It can be a difficult moment when you come to realize that your mom or dad needs senior care in a setting like assisted living. As young children, we saw our parents as all-powerful sources of benevolence and care. It’s sometimes difficult to admit that the roles have reversed. But just as our parents kept us safe, sheltered and secure when we were little and vulnerable, we’re called on to return this love to our parents when they need a helping hand and a comfortable, safe place due to the frailties and ailments associated with advanced age.
Some of us will provide care to our parents in our own home for a period, but this is not always possible for all families, or always desired by the children or parents themselves.
Naturally, many families find themselves searching for assisted living, an intermediate level of residential care for seniors who aren’t safe living alone. Ideally, your parents can be full participants in the search; but when your loved one is impaired by Alzheimer’s disease or dementia you may have to proactively take more control of the decision making.
If you see that your parents need assisted living care, here are steps to help you find the right care:
1. Get Your Loved One Involved
The more involved your parents are in the search, the better. Of course you can do much of the legwork for them, but have discussions with your parents about their desires and preferences and, ideally, present them with a range of options. If your parent is in denial about his or her need for care, read our article about overcoming resistance in the situations.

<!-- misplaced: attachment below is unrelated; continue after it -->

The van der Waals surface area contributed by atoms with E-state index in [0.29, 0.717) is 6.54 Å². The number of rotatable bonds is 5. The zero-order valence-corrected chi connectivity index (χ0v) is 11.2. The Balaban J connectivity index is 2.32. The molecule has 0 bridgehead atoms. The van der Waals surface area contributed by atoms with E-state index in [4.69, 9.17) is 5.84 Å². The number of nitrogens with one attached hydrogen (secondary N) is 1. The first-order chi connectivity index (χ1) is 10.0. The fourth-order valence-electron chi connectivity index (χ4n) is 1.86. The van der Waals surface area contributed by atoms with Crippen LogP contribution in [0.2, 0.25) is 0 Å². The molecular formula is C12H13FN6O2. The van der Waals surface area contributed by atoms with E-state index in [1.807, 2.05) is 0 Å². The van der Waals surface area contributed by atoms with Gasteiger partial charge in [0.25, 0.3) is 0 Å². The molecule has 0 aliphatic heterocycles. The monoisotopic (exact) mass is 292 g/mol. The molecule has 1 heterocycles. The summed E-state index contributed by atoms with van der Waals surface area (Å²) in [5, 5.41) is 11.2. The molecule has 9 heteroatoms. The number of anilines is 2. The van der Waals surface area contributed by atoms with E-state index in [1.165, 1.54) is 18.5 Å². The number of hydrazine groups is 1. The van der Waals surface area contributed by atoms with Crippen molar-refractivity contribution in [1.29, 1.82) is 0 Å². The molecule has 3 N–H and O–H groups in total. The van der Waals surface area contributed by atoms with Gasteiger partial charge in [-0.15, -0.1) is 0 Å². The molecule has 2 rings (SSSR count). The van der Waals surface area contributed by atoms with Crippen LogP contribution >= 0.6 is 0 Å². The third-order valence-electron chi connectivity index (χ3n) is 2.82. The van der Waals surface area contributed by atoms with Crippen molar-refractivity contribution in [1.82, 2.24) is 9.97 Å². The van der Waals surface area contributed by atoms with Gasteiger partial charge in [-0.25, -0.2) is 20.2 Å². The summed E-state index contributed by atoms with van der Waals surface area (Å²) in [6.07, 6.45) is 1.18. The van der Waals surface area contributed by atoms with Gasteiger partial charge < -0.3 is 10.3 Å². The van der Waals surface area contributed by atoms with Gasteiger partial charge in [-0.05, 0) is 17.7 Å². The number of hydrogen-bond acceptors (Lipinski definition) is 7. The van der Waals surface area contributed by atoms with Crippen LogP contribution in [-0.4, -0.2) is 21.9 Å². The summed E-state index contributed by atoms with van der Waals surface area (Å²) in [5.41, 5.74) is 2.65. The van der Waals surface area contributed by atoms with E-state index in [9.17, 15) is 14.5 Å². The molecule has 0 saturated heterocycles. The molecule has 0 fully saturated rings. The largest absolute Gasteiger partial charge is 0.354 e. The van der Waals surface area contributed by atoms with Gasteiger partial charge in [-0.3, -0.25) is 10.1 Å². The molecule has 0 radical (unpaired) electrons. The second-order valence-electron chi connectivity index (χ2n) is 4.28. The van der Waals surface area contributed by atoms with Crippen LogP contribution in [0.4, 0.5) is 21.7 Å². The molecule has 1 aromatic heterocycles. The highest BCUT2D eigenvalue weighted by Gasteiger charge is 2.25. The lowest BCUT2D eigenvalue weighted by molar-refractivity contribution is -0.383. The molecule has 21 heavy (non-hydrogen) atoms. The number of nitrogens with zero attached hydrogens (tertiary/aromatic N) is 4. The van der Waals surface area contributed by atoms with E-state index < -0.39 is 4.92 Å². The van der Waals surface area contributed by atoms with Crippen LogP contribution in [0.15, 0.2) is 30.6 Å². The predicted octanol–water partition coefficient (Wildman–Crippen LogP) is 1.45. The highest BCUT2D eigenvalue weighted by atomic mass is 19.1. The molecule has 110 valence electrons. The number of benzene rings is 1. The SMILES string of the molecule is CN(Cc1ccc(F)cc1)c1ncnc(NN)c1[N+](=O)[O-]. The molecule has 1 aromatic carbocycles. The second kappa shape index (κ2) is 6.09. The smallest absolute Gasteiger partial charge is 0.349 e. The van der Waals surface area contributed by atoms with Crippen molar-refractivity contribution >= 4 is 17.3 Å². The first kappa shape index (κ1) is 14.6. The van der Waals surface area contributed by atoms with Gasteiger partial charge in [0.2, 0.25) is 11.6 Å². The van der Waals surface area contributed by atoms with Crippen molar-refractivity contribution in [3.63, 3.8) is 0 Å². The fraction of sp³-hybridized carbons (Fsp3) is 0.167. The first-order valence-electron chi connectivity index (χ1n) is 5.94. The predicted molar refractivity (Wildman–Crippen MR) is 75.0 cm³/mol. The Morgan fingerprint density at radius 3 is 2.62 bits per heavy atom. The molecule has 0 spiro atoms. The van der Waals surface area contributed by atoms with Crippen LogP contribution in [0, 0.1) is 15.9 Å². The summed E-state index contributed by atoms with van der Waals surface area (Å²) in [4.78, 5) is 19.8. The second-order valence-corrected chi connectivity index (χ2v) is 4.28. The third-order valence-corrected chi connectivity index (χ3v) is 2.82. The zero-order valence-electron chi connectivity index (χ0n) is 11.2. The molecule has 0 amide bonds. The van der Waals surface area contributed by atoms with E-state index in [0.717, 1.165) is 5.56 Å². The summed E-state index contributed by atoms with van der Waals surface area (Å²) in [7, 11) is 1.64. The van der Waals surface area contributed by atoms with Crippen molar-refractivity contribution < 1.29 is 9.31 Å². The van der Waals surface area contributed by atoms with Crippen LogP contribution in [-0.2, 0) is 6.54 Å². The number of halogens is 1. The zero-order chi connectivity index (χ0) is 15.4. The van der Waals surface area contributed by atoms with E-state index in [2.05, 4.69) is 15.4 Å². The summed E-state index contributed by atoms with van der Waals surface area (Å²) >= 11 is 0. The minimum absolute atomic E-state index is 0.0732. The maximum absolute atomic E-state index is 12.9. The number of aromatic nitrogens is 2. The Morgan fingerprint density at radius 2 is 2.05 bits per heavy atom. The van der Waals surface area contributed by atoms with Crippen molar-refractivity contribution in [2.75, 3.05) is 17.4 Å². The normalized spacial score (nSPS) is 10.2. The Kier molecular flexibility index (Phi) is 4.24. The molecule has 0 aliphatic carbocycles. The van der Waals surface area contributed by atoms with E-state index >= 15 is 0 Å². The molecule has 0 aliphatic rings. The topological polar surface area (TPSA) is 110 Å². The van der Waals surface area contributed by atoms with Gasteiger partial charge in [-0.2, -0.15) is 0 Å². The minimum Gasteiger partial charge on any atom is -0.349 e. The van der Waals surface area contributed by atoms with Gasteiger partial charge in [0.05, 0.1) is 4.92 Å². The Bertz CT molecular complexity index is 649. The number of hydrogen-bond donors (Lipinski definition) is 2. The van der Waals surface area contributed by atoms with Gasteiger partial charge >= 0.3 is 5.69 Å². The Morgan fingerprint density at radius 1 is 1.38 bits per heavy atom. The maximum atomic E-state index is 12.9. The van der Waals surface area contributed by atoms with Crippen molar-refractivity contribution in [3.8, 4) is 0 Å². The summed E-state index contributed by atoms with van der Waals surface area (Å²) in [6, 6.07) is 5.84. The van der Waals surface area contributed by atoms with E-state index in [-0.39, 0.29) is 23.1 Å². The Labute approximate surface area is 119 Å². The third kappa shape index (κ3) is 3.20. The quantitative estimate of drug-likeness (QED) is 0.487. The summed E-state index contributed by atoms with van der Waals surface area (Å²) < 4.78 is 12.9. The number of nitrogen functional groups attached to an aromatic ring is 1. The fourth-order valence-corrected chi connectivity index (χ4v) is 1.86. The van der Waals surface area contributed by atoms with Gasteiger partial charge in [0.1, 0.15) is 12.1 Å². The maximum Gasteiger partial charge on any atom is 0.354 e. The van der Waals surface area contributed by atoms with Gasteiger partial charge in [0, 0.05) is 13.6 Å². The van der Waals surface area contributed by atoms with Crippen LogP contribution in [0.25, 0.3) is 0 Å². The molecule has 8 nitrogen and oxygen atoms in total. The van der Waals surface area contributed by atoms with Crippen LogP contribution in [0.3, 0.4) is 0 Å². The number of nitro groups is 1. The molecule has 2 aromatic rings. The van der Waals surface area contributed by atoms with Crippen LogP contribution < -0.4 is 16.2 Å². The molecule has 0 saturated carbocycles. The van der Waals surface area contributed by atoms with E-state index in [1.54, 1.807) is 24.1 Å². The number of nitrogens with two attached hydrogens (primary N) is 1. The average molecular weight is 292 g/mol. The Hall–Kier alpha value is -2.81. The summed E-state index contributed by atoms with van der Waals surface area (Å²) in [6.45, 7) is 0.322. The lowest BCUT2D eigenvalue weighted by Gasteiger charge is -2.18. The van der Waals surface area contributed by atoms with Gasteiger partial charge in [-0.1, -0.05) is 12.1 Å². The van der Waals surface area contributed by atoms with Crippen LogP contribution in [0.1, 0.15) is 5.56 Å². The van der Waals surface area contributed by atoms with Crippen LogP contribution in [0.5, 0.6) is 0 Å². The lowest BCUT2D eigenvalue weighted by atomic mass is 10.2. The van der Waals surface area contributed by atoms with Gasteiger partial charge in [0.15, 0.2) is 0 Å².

2. Figure out What You Can Afford
Like it or not, money is going to be a factor in most families’ searches. Look at what your family can afford on a monthly basis. Look into veteran’s benefits and other creative ways to pay for care. Some seniors and families may have to consider difficult options such as pooling resources form the senior’s grown children, selling a family home or even cashing-in a life insurance policy.
3. Tour Senior Communities
No amount of time viewing photos, brochures, floor plans or reviews can substitute for an in-person visit to a community. Schedule visits for you and your parent at least three of the communities on your short-list. A good time to tour is during a meal, such as lunch, for example. Potential residents can try the food and get a good sense of the community’s culture; as most of the residents will be out and about during a mealtime. Perform follow up tours, perhaps even unannounced, to get a good sense for the community you and your parent are considering.
4. Come to a Decision
Whether your parent is choosing the community themselves or whether you need to make that decision for parents impaired by dementia or Alzheimer’s, try to make sure that everyone in your family feels good about the choice. When possible, have conversations with your parents discussing the pros and cons of each option and try to find consensus about the right option. You can also check the background of an assisted living community you are considering with the licensing agency in your state that monitors assisted living.
5. Make the Move
If you’ve come this far in the process, there’s no sense needlessly delaying the process. It’s risky to procrastinate when a parent needs care, as the delay can lead to avoidable accidents and medical problems.